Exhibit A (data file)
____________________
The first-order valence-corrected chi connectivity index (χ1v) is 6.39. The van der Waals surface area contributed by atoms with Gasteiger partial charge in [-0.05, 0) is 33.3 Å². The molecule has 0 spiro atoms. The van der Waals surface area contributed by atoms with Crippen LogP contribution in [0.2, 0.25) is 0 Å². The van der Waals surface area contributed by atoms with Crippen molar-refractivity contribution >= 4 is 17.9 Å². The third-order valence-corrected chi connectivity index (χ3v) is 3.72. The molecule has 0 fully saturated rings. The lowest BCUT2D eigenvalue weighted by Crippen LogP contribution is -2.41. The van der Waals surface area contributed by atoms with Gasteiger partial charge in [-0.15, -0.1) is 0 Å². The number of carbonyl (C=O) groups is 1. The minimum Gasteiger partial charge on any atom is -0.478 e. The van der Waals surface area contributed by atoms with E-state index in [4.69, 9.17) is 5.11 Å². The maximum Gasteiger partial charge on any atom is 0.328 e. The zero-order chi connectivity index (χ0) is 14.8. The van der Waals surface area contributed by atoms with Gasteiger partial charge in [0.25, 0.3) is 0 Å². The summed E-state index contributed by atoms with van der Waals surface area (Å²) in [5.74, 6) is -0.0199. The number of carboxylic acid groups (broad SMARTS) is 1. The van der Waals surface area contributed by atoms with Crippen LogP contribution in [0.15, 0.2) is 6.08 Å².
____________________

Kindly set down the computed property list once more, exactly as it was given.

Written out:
The first-order valence-corrected chi connectivity index (χ1v) is 6.39. The van der Waals surface area contributed by atoms with Gasteiger partial charge in [-0.05, 0) is 33.3 Å². The molecule has 0 spiro atoms. The van der Waals surface area contributed by atoms with Crippen LogP contribution in [0.2, 0.25) is 0 Å². The van der Waals surface area contributed by atoms with Crippen molar-refractivity contribution >= 4 is 17.9 Å². The third-order valence-corrected chi connectivity index (χ3v) is 3.72. The molecule has 0 fully saturated rings. The lowest BCUT2D eigenvalue weighted by Crippen LogP contribution is -2.41. The van der Waals surface area contributed by atoms with Gasteiger partial charge in [-0.15, -0.1) is 0 Å². The number of carbonyl (C=O) groups is 1. The minimum Gasteiger partial charge on any atom is -0.478 e. The van der Waals surface area contributed by atoms with E-state index in [4.69, 9.17) is 5.11 Å². The maximum Gasteiger partial charge on any atom is 0.328 e. The zero-order chi connectivity index (χ0) is 14.8. The van der Waals surface area contributed by atoms with Gasteiger partial charge in [0.25, 0.3) is 0 Å². The summed E-state index contributed by atoms with van der Waals surface area (Å²) in [5.74, 6) is -0.0199. The number of carboxylic acid groups (broad SMARTS) is 1. The van der Waals surface area contributed by atoms with Crippen LogP contribution in [0.15, 0.2) is 6.08 Å².